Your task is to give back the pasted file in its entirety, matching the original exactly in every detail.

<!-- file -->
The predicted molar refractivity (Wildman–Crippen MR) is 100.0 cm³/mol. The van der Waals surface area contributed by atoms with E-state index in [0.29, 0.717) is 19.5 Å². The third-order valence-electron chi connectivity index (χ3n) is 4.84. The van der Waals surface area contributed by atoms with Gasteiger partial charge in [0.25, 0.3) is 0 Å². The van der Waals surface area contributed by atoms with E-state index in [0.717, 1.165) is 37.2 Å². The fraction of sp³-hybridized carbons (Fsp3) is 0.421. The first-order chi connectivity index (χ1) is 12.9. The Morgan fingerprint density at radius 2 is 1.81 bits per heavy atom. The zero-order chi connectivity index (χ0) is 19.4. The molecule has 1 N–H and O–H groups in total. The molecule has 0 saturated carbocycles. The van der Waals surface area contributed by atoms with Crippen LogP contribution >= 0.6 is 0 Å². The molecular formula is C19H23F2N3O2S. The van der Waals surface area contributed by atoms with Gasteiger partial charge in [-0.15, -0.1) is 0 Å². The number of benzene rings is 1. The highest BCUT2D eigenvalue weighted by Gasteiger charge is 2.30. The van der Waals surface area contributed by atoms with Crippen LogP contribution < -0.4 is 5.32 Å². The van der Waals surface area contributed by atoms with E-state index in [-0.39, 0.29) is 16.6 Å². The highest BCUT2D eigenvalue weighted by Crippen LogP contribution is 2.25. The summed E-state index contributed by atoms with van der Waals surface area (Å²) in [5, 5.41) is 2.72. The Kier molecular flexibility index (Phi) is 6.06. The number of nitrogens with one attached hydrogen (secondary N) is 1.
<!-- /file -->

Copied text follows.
The predicted molar refractivity (Wildman–Crippen MR) is 100.0 cm³/mol. The van der Waals surface area contributed by atoms with E-state index in [0.29, 0.717) is 19.5 Å². The third-order valence-electron chi connectivity index (χ3n) is 4.84. The van der Waals surface area contributed by atoms with Gasteiger partial charge in [0.25, 0.3) is 0 Å². The van der Waals surface area contributed by atoms with E-state index in [0.717, 1.165) is 37.2 Å². The fraction of sp³-hybridized carbons (Fsp3) is 0.421. The first-order chi connectivity index (χ1) is 12.9. The Morgan fingerprint density at radius 2 is 1.81 bits per heavy atom. The zero-order chi connectivity index (χ0) is 19.4. The molecule has 1 N–H and O–H groups in total. The molecule has 0 saturated carbocycles. The van der Waals surface area contributed by atoms with Crippen LogP contribution >= 0.6 is 0 Å². The molecular formula is C19H23F2N3O2S. The van der Waals surface area contributed by atoms with Gasteiger partial charge in [-0.15, -0.1) is 0 Å². The number of benzene rings is 1. The highest BCUT2D eigenvalue weighted by Gasteiger charge is 2.30. The van der Waals surface area contributed by atoms with Crippen LogP contribution < -0.4 is 5.32 Å². The van der Waals surface area contributed by atoms with E-state index in [-0.39, 0.29) is 16.6 Å². The highest BCUT2D eigenvalue weighted by Crippen LogP contribution is 2.25. The summed E-state index contributed by atoms with van der Waals surface area (Å²) in [5, 5.41) is 2.72. The Kier molecular flexibility index (Phi) is 6.06. The number of nitrogens with one attached hydrogen (secondary N) is 1.